On October 4, 2010, an alumina plant at Ajka, Hungary, 160 kilometers (99 miles) outside Budapest unleashed a torrent of toxic red sludge in a wave reaching up to two meters deep.
Since then, residents of the nearby village of Kolontar have been cleaning up homes and gardens that were submerged in the toxic sludge. One million cubic meters of the sludge, a byproduct of bauxite used in aluminum production, flooded the village and the surrounding areas.
Ten people died and at least 150 others were injured as the toxic substance ate through the clothing of the unsuspecting villagers. It was Hungary's worst ever chemical accident.
The area covered by the toxic deluge, roughly 40 square kilometers (15.4 square miles), resembled a Martian landscape, red and lifeless.
Life after the spill
The long-term impact of the spill has still not been fully determined and the government is having to step in and take a hand in the recovery of the region.
"We have banned the planting of vegetables," disaster commissioner Gyorgy Bakondi told Deutsche Welle. "We still don't know the consequences in the long term."
Hundreds of homes were affected, said Bakondi, with some 60 families requesting to be relocated.
The firm that ran the plant in Ajka, the Hungarian Aluminum Production and Trade Company, is now run by the government. Authorities have also frozen the assets of the owners amid a criminal investigation against them, according to Bakondi.
But environmentalists and opposition party members are still unhappy with the proceedings. They say authorities were aware of the risks posed by the plant because of another, smaller incident at the Ajka plant in the 1990s.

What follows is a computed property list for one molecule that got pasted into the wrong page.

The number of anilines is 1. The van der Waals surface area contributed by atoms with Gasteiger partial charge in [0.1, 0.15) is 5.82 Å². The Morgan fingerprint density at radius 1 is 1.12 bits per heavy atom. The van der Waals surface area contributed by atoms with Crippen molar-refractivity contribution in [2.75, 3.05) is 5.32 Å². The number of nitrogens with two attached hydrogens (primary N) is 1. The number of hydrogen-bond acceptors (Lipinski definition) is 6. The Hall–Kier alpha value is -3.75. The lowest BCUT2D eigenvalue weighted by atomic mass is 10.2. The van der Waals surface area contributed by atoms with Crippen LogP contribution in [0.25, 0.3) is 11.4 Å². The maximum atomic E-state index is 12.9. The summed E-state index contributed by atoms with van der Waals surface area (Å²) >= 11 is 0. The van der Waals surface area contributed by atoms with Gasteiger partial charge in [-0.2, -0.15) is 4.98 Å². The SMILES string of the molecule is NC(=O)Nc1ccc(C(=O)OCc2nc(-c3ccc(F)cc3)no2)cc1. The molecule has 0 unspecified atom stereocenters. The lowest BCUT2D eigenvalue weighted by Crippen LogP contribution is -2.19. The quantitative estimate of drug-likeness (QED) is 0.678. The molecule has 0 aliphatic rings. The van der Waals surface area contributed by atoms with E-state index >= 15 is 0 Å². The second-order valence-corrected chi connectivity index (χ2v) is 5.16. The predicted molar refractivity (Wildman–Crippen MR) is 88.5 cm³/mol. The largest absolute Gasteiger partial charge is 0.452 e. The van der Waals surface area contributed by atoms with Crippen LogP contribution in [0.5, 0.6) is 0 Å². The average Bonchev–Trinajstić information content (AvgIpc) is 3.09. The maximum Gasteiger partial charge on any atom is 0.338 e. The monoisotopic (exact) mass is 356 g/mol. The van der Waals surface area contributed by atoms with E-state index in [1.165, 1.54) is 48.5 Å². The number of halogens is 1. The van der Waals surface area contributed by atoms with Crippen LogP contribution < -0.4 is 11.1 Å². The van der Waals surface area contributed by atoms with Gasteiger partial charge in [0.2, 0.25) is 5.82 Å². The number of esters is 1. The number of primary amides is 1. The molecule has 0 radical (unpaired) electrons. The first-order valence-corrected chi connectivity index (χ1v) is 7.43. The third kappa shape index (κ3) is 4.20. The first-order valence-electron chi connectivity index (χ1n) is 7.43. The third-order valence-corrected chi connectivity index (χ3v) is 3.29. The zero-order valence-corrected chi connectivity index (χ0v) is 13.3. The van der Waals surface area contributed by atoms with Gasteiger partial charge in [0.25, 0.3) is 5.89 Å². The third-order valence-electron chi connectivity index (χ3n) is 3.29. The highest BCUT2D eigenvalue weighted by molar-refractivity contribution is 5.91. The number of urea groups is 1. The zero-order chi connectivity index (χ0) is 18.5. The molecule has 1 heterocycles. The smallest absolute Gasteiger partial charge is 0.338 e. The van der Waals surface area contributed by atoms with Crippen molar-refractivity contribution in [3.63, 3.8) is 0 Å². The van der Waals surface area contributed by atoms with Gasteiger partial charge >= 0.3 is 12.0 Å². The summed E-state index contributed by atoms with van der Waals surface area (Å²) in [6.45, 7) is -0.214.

"One month after the disaster, the government said that the company was guilty," said Rebeka Szabo, a green liberal parliamentarian of the Politics Can Be Different Party (LMP).
She said the process should have gone through the courts before making such a judgment, and that the government was putting too much of the blame on the company, when it should have been held more accountable itself.
"I felt that they wanted to push the responsibility on the company, although our study revealed as well that a lot depended on the authorities," said Szabo. "And they made a lot of mistakes in the past which led, finally, to this tragedy."
Who has to pay?
While legal procedures are under way, concerns remain that Hungarian taxpayers will have to foot the multimillion euro bill.
Hungary, currently serving its six-month European Union presidency, is under pressure to propose a bill to oblige European countries to have enough available funds in case of disaster.
Among those pressuring Hungary is Reinhard Bütikofer, a German member of the European Parliament and vice chairman of the Greens and European Free Alliance Group.
"Why don't we have mandatory insurance schemes that make sure that when something happens, the polluter pays?" Bütikofer asked. "It should not be at the taxpayer's expense."
Hungary isn't alone. There is a general concern among EU members that, especially in former Soviet bloc countries, the desire for quick profits sidelined environmental considerations during the wild rush of privatization of outdated industries following the collapse of the Soviet Union.
The EU and other organizations have identified several hazardous chemical sites in more that 100 contaminated areas, among others in Hungary, Romania and Slovakia.
Author: Stefan Bos, Budapest / sjt
Editor: Nicole Goebel